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A Case For Curiosity

Embrace the unknown

April 04, 2020 | 2 min. read

Curiosity did not kill the cat. It opened their mind to new wonders and opportunities – in fact, it gave the cat a new lease of life! Below are a few ways you can spark your curiosity.

Make time for it
To make curiosity a habit, put it in your calendar. Ten minutes spent discovering something new can break up your normal routine, get you out of a rut and make every day that bit different. If you want to develop new skills or dive deeper into a subject, see if you can pencil in longer weekly sessions.

Try something new every day
It’s a powerful way to fight boredom and disengagement. Here are a few ideas:

Explore the hood
Next time you go out to the shop, take a little detour and explore the surroundings as if you’re on a city break. Note the street names and look up the people and places they were named after.

Choose a different book genre
Go for something you never normally read by asking someone for a recommendation or simply pick the ‘best of’ online. Do the same with movies and podcasts. Choose your medium and go off the beaten track.

Treat your taste buds to new flavors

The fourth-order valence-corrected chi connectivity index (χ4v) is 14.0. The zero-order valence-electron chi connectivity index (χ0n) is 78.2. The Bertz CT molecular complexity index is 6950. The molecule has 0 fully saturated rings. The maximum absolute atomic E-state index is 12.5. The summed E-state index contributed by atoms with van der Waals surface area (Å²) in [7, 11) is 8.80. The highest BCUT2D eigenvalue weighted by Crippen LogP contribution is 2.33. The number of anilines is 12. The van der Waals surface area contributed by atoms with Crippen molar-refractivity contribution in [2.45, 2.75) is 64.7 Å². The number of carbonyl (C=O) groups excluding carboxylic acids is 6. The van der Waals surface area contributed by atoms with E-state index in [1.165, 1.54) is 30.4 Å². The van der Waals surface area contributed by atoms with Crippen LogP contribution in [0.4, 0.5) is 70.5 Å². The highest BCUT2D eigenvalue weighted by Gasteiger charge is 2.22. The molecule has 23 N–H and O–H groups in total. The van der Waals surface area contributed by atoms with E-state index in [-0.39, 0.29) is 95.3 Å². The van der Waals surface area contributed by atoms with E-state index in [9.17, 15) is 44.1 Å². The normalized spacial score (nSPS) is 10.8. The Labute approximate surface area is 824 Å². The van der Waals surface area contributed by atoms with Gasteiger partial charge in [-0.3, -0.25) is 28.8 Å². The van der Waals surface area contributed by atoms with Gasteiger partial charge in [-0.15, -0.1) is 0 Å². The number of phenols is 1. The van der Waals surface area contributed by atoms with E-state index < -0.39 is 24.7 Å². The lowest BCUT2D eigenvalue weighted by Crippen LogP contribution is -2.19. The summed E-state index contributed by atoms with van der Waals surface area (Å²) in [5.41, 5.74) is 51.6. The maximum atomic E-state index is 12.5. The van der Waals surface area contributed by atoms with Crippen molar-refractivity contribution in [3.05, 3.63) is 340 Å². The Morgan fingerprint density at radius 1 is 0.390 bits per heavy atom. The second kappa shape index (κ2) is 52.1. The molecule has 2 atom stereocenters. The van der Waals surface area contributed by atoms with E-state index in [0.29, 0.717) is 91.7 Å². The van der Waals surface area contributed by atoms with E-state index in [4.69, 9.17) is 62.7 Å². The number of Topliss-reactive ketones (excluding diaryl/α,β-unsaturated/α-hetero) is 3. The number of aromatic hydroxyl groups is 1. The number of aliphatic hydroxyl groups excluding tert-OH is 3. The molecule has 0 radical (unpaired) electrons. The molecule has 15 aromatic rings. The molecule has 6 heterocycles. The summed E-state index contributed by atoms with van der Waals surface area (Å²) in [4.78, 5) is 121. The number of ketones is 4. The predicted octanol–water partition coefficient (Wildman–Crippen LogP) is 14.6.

Skip the comfort food and order something you never tried before. Even if it’s not going to be your new favorite dish, it’ll be a new experience you can talk about during your next Friday drinks.

Ask lots of questions
An average three-year-old asks about 26 questions an hour. Don’t attempt to beat the masters but see if you can amp up your question game. Go for the why, what, how and when questions and try to keep the ones that can be answered with a nod to a minimum. Ask others about their opinions, perspectives and approach to things. Listen carefully to what they say and see if you can follow up with more questions rather than jumping with conclusions or quick responses. The more perspectives you take in, the less you’ll be prone to bias.

Accept a beginner’s mind
‘In the beginner’s mind there are many possibilities, but in the expert’s there are few,’ says the Zen master Shunryu Suzuki. See if you can stir things up with a dash of Zen Buddhism. Set aside the familiar ways of working, question every step, experiment with different strategies and let yourself be surprised. Remember, that being open to insights is much more important than being right.

Be present
Multitasking leaves little space for playfulness, lightness and openness. Don’t call your mom on your curiosity walk or estimate the number of piano tuners in Chicago and listen to a new podcast episode. Be simply present at whatever you choose to do.

Now stop reading, switch on your beginner’s mind, go outside and be curious about everything!

 

 

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